Switzerland has always been known for its banks and financial regulations. However, more and more blockchain companies are starting up their business in Switzerland using cryptocurrency as start-up capital. In fact, Switzerland is increasingly setting international standards for cryptocurrency and blockchain.
Switzerland is home to Zug, a small town turned blockchain hub which is often referred to as Crypto Valley named after California’s Silicon Valley tech hub. There are roughly 300 new cryptocurrencies opening in Zug each year. ShapeShift exchange and the Ethereum Foundation, two big cryptocurrency companies are both headquartered in Zug along with many other tech companies.
But now Switzerland and Swiss authorities are going one step further and are discussing whether they should create an online environment to test new blockchain-based applications and cryptocurrency technology. This is called a “Sandbox” because companies can test and try out new ideas and technology before they are released into the marketplace. By creating a Sandbox, authorities are hoping to attract more talent and more investment.
Over the past months Swiss groups have examined whether and to what extent amendments to the current legislative instruments are appropriate due to the development of blockchain technology.
The groups have identified a need for action in the civil law for transfer of tokens, their treatment under insolvency law and the creation of new opportunities in the area of financial market infrastructures.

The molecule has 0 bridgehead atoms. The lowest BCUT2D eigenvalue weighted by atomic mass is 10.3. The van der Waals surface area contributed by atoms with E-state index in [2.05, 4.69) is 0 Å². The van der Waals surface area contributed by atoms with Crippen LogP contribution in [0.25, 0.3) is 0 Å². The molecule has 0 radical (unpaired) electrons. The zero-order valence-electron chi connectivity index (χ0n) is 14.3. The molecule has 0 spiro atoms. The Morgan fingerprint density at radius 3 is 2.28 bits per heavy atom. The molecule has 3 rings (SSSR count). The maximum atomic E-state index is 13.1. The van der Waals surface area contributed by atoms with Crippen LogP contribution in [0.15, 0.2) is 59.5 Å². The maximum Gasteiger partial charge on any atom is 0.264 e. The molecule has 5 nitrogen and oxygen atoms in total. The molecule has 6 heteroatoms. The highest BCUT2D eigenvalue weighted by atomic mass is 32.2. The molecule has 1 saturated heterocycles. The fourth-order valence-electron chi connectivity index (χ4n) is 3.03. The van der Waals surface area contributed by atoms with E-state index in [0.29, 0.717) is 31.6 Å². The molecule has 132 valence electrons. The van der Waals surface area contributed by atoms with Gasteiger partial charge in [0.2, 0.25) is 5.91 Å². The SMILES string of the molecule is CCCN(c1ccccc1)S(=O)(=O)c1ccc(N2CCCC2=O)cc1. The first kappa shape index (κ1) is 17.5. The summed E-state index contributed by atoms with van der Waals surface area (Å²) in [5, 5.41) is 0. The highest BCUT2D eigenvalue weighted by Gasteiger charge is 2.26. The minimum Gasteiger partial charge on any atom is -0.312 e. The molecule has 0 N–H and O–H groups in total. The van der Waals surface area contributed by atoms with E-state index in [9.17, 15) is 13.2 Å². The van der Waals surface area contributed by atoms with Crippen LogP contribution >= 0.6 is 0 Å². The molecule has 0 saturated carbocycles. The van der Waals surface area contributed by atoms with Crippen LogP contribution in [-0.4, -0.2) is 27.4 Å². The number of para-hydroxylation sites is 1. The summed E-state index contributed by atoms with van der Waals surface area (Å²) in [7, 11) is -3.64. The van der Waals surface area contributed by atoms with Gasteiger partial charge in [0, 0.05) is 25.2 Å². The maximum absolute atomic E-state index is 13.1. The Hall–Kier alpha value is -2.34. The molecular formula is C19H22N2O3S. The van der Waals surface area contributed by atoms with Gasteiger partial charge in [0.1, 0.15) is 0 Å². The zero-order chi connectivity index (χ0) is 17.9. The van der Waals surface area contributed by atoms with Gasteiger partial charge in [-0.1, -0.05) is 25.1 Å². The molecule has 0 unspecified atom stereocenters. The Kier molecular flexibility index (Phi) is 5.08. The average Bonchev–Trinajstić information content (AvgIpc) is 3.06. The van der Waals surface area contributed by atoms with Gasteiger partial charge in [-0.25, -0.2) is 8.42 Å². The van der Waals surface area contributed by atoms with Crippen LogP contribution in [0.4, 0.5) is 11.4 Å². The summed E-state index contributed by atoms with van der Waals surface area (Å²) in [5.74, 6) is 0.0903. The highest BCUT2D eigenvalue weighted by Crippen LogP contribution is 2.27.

For example, a new Swiss based start-up named Alprockz is now working on a coin based on the Swiss franc, highlighting to an extent that crypto-technology is progressing with or without the support of the banks. There is also Giracoin, which is launched a new cryptocurrency on the market and is accessible to anybody in the world through an innovative mining process.
As these cryptocurrency companies seeks to expand globally, Switzerland’s central location, blockchain-friendly political and regulatory sentiment and growing blockchain business cluster is the perfect springboard from which to develop markets around the world.
However, Switzerland must compete with countries like Liechtenstein, Gilbraltar and the Cayman Islands were the regulations are more relaxed. While crypto-related business in Switzerland is tiny compared with its traditional banking sector, it has grown rapidly and employs hundreds of people, according to local officials. Supporters also consider it a key innovation for the future of global finance. Regulators constantly have to battle to keep the doors open on these companies while ensuring cryptocurrency companies are not breaking the law.
Swiss banks are urging the authorities to give them more clarity on the rules that apply to cryptocurrency projects before providing services to the market. Only a few of Switzerland’s 250 banks allow companies to transfer cryptocurrencies into cash, making it difficult for funds to be transferred and for cryptocurrency to be used practically.
For now, Switzerland is considered a crypto-friendly country but it’s a constant battle between banks, investors and regulators. It’s tough to say what the future holds.